Getting A Divorce While Protecting The Children: 3 Clauses To Add In The Divorce Decree

Getting a divorce is more often than not more difficult for the children than it is for the parents. Unfortunately, more than 1.5 million children are affected by divorce each year. It can be hard for your children to come to terms with the fact that their parents are not going to be together anymore, but more importantly, adjusting to the different lifestyle can be stressful. To protect your children, here are 3 clauses that you can add to your divorce decree.

Non-Disparagement Clause to Prevent Ill Words from Being Spoken

It's easy for emotions to run high during a divorce. Even if your former spouse was once the apple of your eye, you might have a lot of ugly things to say about them when going through a divorce. Although you might be tempted to speak ill of your former spouse, it's definitely not a good idea to do it in front of the children. They don't want to be dragged into your emotions or your problems. To prevent your children from being affected, you can try to prevent both parties from speaking poorly of one another using a non-disparagement clause.

Moral Clause or No Cohabitation Clause to Prevent Exposure to Future Romantic Partners

It can be difficult for children to accept future romantic partners that both you and your partner might have. If you're dating, it might not be wise to expose your children to a fury of potential romantic partners until things become serious. To enforce this, include a moral clause or a no cohabitation clause in the divorce decree. A moral clause basically means that neither party can engage in romantic activities while having custody of the children. On the other hand, a no cohabitation clause simply means that future romantic partners cannot stay the night.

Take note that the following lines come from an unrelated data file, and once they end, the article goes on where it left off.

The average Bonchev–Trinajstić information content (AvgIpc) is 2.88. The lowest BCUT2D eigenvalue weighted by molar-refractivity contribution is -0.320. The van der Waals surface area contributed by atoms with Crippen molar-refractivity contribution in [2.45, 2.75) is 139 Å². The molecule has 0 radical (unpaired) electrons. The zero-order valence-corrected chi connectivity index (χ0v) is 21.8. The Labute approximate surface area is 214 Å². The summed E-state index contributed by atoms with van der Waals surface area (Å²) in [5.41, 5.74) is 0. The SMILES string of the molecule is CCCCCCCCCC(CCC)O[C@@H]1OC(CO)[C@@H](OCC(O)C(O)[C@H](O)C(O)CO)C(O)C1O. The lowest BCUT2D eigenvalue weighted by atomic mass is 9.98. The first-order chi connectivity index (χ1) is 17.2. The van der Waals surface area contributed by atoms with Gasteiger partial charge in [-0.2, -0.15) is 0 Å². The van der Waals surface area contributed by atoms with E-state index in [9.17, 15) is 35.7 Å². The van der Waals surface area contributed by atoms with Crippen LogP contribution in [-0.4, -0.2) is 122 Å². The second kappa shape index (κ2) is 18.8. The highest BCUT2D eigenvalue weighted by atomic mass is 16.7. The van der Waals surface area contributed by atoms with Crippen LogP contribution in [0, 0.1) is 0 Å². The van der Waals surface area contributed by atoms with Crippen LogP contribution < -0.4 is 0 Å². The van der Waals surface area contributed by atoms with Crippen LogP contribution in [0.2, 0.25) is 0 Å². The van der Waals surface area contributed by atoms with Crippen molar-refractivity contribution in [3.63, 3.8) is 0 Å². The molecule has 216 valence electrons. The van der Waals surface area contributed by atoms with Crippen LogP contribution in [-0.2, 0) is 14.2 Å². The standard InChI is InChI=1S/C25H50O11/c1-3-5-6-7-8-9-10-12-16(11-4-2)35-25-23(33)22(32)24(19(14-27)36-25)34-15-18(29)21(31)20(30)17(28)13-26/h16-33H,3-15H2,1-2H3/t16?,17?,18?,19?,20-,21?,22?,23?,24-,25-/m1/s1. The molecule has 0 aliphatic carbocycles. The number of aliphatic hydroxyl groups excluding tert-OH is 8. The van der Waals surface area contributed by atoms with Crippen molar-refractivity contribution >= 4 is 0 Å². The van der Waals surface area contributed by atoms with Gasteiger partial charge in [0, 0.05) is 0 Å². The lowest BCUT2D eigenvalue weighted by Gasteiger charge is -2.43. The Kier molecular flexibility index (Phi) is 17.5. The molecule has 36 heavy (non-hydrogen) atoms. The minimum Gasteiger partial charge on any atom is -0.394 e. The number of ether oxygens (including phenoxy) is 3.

Confidentiality Clause to Prevent Rumors from Spreading

It's even more difficult for children to go through a divorce when there are rumors spreading among everyone they know. It's best to keep the details of the marriage and the divorce private. To ensure that both you and your former spouse will follow this agreement, include a confidentiality clause. The confidentiality clause basically prevents both parties from speaking about the marriage or the divorce to anyone that is not involved. This includes immediate family members and friends.


Although the divorce might be very difficult on you, it's probably even more difficult on your children. It's important that you try to protect them and shield them from the divorce as much as possible. The clauses mentioned above can help ensure that your children won't be subjected to a negative environment or awkward situations. For more information, contact companies like The Law Offices of Paul F. Moore II.